The benefits of language learning at the college level are at the heart of “Checking In: Learner Perceptions of the Value of Language Study in College” by Julian Ledford and Tijá Odoms. Ledford and Odoms share research that gathers student perceptions of the value of second language study and subsequently analyze said research to show the importance of language learning at the college level. As with the above articles, it includes specific student feedback that gives readers a clear sense of how students view course contents.
We also are pleased to share “Transforming Curriculum: A Process for Implementing Problem-Based Learning in a College-Level Course” by Morgan Robertson and Marla K. Robertson, an engaging approach to teacher processes. By sharing and analyzing an assignment built around Problem-Based Learning, educators can better understand the process of incorporating similar projects into their syllabi. Especially beneficial is the hands-on, process-oriented nature of the article—including a valuable discussion of how student feedback and responses compelled the authors to adjust the assignment analyzed in the project.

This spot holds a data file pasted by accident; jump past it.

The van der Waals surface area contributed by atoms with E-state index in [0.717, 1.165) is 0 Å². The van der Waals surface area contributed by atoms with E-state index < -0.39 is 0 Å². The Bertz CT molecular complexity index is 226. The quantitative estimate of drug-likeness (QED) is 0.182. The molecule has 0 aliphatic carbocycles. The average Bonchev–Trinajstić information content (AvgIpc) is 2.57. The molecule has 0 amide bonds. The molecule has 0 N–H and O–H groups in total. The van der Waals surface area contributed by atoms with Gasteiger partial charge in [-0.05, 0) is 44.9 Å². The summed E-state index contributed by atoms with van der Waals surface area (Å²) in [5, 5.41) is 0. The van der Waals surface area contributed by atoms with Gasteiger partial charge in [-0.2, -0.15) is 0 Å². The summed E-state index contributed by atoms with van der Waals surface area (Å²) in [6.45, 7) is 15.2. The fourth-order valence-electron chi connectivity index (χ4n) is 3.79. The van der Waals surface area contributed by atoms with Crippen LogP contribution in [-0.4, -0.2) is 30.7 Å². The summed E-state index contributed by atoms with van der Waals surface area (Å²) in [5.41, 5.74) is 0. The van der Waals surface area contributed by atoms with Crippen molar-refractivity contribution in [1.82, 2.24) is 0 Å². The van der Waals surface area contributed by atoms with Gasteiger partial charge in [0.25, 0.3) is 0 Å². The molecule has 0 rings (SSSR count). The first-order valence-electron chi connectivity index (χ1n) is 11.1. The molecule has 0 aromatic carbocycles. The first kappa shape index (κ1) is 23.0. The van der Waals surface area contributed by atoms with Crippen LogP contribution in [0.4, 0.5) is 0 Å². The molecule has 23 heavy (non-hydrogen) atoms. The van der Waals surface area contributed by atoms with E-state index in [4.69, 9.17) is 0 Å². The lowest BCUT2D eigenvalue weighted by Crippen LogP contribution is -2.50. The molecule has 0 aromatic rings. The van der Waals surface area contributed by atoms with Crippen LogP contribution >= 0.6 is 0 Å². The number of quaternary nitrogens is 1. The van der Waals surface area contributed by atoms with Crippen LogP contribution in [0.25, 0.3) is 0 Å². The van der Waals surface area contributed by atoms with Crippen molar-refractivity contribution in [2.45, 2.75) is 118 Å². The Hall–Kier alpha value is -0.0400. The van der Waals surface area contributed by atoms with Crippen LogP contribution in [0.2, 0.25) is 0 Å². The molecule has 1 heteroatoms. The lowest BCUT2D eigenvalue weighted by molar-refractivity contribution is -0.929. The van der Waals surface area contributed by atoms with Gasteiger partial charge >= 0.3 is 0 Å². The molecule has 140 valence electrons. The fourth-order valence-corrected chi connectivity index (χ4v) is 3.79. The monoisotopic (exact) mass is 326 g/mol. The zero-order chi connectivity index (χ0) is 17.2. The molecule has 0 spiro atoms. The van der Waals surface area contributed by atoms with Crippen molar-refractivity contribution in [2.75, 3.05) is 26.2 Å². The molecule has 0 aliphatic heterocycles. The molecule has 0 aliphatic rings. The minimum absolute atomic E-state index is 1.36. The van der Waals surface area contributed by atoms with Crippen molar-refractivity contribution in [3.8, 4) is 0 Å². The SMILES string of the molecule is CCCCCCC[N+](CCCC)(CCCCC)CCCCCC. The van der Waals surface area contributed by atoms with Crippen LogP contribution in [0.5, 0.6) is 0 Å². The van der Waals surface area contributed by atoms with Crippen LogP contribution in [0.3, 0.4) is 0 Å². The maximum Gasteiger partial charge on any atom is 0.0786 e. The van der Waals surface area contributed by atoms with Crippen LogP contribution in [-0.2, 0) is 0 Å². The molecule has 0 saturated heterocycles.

While Emerson might not have had to travail the landscapes of changing technologies and declining support for language programs (among other challenges), his emphasis on confidence still rings true. We grow our own confidence—and instill confidence in our students—by showing them the value of what they are learning. To close with another quote from Emerson: “The mind, once stretched by a new idea, never returns to its original dimensions.” The articles in this issue will stretch our minds in ways that will inevitably lead to success in our classrooms.